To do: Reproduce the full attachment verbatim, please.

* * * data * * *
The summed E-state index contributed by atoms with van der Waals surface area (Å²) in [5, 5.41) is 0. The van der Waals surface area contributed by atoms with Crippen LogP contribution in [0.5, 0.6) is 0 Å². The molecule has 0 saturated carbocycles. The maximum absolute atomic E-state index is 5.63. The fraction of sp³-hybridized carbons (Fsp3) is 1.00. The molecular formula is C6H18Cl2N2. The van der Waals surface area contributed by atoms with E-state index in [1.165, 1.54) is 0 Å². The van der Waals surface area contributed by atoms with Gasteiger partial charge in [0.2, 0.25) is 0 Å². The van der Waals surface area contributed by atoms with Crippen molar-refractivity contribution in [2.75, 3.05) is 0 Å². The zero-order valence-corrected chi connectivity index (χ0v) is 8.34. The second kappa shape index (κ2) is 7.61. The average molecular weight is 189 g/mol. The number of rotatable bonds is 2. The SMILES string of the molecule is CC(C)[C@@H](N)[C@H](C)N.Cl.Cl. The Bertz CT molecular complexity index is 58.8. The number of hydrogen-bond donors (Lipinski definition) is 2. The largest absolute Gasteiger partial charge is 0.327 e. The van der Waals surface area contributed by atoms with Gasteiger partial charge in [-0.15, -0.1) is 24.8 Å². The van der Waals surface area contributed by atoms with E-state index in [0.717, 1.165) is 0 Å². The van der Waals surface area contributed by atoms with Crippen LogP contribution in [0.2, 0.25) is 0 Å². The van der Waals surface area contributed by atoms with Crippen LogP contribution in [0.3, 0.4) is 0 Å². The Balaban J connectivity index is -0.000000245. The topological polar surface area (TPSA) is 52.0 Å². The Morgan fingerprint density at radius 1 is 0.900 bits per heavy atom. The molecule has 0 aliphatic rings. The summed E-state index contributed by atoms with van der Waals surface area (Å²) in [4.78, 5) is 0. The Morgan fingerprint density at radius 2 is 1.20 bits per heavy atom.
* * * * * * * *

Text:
The summed E-state index contributed by atoms with van der Waals surface area (Å²) in [5, 5.41) is 0. The van der Waals surface area contributed by atoms with Crippen LogP contribution in [0.5, 0.6) is 0 Å². The molecule has 0 saturated carbocycles. The maximum absolute atomic E-state index is 5.63. The fraction of sp³-hybridized carbons (Fsp3) is 1.00. The molecular formula is C6H18Cl2N2. The van der Waals surface area contributed by atoms with E-state index in [1.165, 1.54) is 0 Å². The van der Waals surface area contributed by atoms with Gasteiger partial charge in [0.2, 0.25) is 0 Å². The van der Waals surface area contributed by atoms with Crippen molar-refractivity contribution in [2.75, 3.05) is 0 Å². The zero-order valence-corrected chi connectivity index (χ0v) is 8.34. The second kappa shape index (κ2) is 7.61. The average molecular weight is 189 g/mol. The number of rotatable bonds is 2. The SMILES string of the molecule is CC(C)[C@@H](N)[C@H](C)N.Cl.Cl. The Bertz CT molecular complexity index is 58.8. The number of hydrogen-bond donors (Lipinski definition) is 2. The largest absolute Gasteiger partial charge is 0.327 e. The van der Waals surface area contributed by atoms with Gasteiger partial charge in [-0.15, -0.1) is 24.8 Å². The van der Waals surface area contributed by atoms with E-state index in [0.717, 1.165) is 0 Å². The van der Waals surface area contributed by atoms with Crippen LogP contribution in [0.2, 0.25) is 0 Å². The van der Waals surface area contributed by atoms with Crippen LogP contribution in [0.3, 0.4) is 0 Å². The Balaban J connectivity index is -0.000000245. The topological polar surface area (TPSA) is 52.0 Å². The Morgan fingerprint density at radius 1 is 0.900 bits per heavy atom. The molecule has 0 aliphatic rings. The summed E-state index contributed by atoms with van der Waals surface area (Å²) in [4.78, 5) is 0. The Morgan fingerprint density at radius 2 is 1.20 bits per heavy atom.